Marriage Unconstitutional? or Necessary for Family Strength?

Marriage has been hotly debated this week - constitutionally, legislatively, judicially, and in the hearts and minds of many individuals in America. Here are just a few pieces of information on this raging battle.

New Jersey Court rejected a claim at to dismiss a lawsuit charging the inequality of the State's Civil Union statute. See http://jurist.org/paperchase/2012/02/nj-court-reverses-partial-dismissal-of-same-sex-marriage-lawsuit.php. "The court's ruling came four days after New Jersey Governor Chris Christie conditionally vetoed a bill to legalize same-sex marriage in the state. The Marriage Equality and Religious Exemption Act, [creating same sex marriage in the State,] was passed by the New Jersey State Assembly by a vote of 42-33, and was subsequently approved by the State Senate 24-16. Approval of the legislation marks a shift from the legislature's previous position concerning same-sex marriage, as a similar bill was defeated in the state Senate last year."

Governor Christie, however, has very firmly answered challenges to his veto on MSNBC's Morning Jo at http://www.youtube.com/watch?v=JGjHR2f4Jzo&feature=youtube_gdata. The Governor would like to see the people of his State vote on a referendum, rather than trusting judges to this decision, and he would like to see the President of the United States clarify his position on marriage.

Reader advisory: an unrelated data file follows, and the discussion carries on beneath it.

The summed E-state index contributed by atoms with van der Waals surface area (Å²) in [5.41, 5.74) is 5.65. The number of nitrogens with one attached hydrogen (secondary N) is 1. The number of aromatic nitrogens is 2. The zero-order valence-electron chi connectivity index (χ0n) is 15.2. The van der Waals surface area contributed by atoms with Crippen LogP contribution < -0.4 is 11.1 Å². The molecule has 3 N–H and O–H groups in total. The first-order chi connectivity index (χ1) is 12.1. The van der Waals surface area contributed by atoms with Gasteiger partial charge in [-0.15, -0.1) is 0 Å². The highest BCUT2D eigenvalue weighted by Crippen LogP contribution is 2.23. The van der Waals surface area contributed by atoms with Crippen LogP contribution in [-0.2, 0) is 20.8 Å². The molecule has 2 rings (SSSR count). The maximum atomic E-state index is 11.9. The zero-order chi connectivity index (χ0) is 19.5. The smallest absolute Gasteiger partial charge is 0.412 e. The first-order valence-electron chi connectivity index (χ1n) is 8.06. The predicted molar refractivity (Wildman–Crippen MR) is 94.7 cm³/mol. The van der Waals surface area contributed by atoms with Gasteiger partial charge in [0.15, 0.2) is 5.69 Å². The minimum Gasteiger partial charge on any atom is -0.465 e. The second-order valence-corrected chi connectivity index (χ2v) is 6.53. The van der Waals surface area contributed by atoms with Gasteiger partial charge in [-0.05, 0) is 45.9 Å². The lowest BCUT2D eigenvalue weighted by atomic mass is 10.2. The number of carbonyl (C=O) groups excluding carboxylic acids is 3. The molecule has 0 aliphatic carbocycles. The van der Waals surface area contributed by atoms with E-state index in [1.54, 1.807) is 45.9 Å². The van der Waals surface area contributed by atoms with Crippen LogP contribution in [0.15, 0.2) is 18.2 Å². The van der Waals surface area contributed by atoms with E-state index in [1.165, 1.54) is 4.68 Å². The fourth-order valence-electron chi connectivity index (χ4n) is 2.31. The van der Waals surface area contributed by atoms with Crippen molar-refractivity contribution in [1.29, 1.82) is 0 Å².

In Ocean Grove, New Jersey a judge ruled in January against a Christian retreat house that refused to provide the venue for a same-sex civil union ceremony to be conducted on its premises, ruling the Constitution allows "some intrusion into religious freedom to balance other important societal goals." See www.LifeSiteNews.com.

In New Hampshire, a bill is now pending that would protect vendors and businesses who do not wish to provide service to same sex couples as a matter of religious conviction and freedom. See the article at http://www.gencourt.state.nh.us/legislation/2012/HB1264.html.

Last week Washington State became the eighth U.S. jurisdiction to legalize same-sex marriage, which is legal only in Massachusetts, Connecticut, Iowa, Vermont, New Hampshire and the District of Columbia, all by judicial order. Civil unions or domestic partnerships are currently legal in Maine, Illinois, Delaware, Hawaii, California, Wisconsin, Nevada, Oregon and Washington and await ratification in Rhode Island. These have become law by legislation, along with same sex marriage legislation in New York, rather than by referendum of the people of those jurisdictions.

And a federal judge ruled last week that the Defense of Marriage Act protecting States' recognition of marriage as between one man and one woman was unconstitutional. Read the Jurist article at http://jurist.org/paperchase/2012/02/federal-judge-finds-defense-of-marriage-act-unconstitutional.php.